How Hackers Steal Your Business Data

How Hackers Steal Your Business Data


World Backup Day is March 31, so this is a perfect time to examine your cybersecurity strategy. What makes your business vulnerable? Hackers have many tactics they can use to infiltrate your network, and small to medium-sized companies are often the easiest to hack. Here are four ways hackers steal data:


1) The Guessing Game: Passwords and PINs

Passwords and PINs are meant to protect you, but could they actually be putting you at risk? We all know that we need to change our passwords frequently, and avoid using common or obvious phrases and keywords. Today, features like Touch ID and facial recognition are useful because the user does not have to remember a complex password, and the hacker has greater difficulty stealing that complex data. Many of our passwords are simply too easy to guess. Some of the contents of our most common passwords, like a maiden name or birthday, are easily exposed during data breaches. Other hints can be found on our public social media profiles. For example, does your employee’s Instagram account have a picture of his or her dog with the name mentioned in the caption? Now the hacker knows to try different variations of the pet’s name. Complex passwords and two-factor authentication are good defenses against these guessing games, but are no guarantee.


2) The Digital Disguise: Phishing Attacks

In phishing and spear phishing attacks, users in your network receive communications like emails or page redirects, which are designed to look like trusted organizations. These methods are known for tricking users into giving up sensitive information like credit card details or social security numbers. Hackers even create falsified login pages that look like banking institutions or other trusted organizations. Once a user has inputted a password into one of these false login pages, other accounts may become vulnerable because of the tendency to reuse passwords. These attacks typically rely on creating a sense of urgency, oftentimes by tricking victims into thinking an account has been compromised and immediate action must be taken, In order to recover the account.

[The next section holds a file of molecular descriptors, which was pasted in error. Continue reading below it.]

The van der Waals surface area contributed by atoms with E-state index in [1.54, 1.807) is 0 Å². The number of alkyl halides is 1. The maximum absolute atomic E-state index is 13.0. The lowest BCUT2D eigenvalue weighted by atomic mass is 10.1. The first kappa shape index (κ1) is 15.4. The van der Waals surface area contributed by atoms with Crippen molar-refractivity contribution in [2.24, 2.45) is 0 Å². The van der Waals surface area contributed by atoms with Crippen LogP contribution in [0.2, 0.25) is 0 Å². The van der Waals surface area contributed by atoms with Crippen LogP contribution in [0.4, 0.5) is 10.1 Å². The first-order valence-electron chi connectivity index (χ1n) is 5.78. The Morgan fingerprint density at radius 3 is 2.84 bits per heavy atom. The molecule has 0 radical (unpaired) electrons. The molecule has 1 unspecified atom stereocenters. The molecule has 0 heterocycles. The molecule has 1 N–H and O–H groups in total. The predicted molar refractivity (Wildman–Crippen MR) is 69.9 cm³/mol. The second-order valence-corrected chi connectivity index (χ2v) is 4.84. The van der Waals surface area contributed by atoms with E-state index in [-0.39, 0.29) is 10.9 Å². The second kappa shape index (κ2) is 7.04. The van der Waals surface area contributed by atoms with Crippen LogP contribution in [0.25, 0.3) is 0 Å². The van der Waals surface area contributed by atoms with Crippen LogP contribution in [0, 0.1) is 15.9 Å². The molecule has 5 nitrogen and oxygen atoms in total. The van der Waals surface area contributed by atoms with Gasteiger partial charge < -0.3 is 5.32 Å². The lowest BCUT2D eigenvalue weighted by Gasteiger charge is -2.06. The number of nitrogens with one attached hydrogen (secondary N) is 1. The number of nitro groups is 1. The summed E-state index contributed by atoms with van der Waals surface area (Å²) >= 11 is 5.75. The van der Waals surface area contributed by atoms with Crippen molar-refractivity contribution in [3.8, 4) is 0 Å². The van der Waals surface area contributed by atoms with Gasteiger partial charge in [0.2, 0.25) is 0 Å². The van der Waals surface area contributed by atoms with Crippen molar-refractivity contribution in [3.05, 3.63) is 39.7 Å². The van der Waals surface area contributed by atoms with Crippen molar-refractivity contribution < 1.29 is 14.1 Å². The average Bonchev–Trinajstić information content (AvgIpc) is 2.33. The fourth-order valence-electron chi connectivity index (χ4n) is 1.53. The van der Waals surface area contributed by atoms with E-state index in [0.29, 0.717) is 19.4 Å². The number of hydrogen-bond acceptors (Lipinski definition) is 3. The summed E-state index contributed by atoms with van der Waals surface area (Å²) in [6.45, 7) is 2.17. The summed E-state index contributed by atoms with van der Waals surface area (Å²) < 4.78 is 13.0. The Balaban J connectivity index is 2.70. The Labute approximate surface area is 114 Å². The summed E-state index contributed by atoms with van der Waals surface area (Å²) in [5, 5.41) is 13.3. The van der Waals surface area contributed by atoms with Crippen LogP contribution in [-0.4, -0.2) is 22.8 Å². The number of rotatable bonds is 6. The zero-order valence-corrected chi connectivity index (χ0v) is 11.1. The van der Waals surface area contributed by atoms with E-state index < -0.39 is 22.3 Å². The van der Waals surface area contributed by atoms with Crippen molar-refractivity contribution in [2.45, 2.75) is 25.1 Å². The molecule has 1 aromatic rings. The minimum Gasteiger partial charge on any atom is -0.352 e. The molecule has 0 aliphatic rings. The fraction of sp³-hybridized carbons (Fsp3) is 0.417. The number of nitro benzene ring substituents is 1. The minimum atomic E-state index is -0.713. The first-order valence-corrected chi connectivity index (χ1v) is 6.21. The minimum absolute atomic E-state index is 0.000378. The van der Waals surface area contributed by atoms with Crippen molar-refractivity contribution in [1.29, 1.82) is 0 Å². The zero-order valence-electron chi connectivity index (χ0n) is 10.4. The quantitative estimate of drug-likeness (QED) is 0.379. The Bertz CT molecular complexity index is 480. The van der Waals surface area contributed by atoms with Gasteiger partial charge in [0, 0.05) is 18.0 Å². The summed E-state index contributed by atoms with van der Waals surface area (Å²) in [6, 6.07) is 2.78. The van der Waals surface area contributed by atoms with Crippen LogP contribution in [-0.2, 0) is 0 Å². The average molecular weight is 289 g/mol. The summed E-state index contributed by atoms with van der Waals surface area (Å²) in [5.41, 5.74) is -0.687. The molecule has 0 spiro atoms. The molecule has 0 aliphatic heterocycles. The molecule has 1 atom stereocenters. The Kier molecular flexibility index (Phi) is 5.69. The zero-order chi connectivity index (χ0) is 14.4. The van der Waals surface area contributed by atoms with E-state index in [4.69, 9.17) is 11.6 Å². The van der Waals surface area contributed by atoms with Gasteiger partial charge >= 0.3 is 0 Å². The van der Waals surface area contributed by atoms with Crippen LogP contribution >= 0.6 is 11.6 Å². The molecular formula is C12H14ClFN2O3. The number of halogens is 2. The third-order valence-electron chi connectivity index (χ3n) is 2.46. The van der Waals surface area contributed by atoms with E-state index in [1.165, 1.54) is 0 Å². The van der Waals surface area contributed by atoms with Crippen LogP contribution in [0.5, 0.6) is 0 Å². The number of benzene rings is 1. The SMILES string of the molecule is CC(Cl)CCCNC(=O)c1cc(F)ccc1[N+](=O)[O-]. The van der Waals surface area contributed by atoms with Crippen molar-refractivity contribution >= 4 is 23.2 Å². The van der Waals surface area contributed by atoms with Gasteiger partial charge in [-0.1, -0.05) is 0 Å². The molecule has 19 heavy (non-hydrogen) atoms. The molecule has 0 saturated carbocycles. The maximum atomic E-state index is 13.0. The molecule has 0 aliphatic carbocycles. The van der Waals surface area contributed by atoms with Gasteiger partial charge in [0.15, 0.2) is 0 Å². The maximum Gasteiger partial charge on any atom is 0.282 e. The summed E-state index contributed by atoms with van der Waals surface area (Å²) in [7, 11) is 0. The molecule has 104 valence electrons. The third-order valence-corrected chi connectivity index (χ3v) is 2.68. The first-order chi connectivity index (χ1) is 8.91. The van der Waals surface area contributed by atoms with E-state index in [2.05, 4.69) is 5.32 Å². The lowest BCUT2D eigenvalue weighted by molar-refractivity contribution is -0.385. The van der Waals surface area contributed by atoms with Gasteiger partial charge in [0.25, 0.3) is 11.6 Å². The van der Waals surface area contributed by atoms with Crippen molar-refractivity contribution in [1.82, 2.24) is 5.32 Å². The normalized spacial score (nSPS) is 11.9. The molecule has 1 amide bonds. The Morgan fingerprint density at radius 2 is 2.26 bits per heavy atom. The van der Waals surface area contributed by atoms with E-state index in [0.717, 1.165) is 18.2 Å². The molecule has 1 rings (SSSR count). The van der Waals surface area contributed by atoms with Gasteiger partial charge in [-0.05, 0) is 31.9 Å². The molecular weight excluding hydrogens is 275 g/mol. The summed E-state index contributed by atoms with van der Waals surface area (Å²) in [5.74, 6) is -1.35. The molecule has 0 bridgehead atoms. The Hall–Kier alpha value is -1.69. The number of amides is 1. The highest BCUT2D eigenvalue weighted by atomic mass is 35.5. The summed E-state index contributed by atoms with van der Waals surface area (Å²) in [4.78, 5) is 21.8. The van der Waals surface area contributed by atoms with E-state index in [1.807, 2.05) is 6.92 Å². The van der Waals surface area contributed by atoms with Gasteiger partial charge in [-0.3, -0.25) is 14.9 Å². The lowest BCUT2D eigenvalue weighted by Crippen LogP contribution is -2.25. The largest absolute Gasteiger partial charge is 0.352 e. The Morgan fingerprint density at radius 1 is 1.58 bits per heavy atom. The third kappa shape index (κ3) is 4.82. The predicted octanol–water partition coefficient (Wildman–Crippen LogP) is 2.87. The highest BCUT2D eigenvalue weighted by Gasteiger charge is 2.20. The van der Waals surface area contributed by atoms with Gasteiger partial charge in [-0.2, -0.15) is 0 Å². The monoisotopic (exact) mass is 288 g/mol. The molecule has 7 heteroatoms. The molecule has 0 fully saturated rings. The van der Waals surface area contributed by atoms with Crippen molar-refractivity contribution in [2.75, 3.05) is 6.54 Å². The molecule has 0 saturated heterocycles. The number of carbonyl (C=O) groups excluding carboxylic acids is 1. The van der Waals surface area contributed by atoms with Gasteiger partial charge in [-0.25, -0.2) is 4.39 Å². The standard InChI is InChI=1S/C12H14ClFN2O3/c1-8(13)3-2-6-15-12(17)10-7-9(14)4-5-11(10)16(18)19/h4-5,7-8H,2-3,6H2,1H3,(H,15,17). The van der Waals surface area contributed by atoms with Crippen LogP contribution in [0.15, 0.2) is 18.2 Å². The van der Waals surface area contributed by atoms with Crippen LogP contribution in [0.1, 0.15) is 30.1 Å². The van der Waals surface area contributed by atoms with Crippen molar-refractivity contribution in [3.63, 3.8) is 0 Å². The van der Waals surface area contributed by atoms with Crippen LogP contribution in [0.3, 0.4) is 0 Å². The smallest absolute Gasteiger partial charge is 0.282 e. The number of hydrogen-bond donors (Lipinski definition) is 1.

3) Imposter Syndrome: Social Engineering

Hackers are using social engineering tactics to further exploit the tried and true human error. Have you ever heard of the Tech Support Scam? This is a common attack in which a caller poses as someone from Microsoft Tech Support and convinces the recipient to grant remote access to their device. Posing as someone from a trusted organization, the caller acts concerned and sympathetic about the user’s cybersecurity issues, building on the false trust they gained through name recognition to infiltrate their device or network. Social engineering tactics are not limited to remote attacks; they can even include a physical infiltration of an organization’s IT infrastructure. In this scenario, someone may come to the office and pose as an external IT partner there to perform maintenance.


4) Personal Problems: Human Error

The overarching theme of each hacking tactic outlined here is a strong reliance on human error. Even with well-trained and well-meaning staff, mistakes are inevitable. These days, as your employees get smarter, unfortunately so do the hackers. The hacking arsenal continues to grow more sophisticated, and it can be challenging to keep up with the latest tricks. That’s where Managed Services Providers, or MSPs, come in.


Outsourcing your cybersecurity operation to an MSP makes great business sense. While most small organizations do not have the resources to build sophisticated IT security systems, Net Works has the scale and expertise to protect your operations and sensitive data. We also offer best-in-class cybersecurity protection because your IT infrastructure is too important to settle for less. By partnering with us, you will have trusted experts in your corner if disaster strikes. Contact Net Works today and be ready for whatever hacking tactics come your way.

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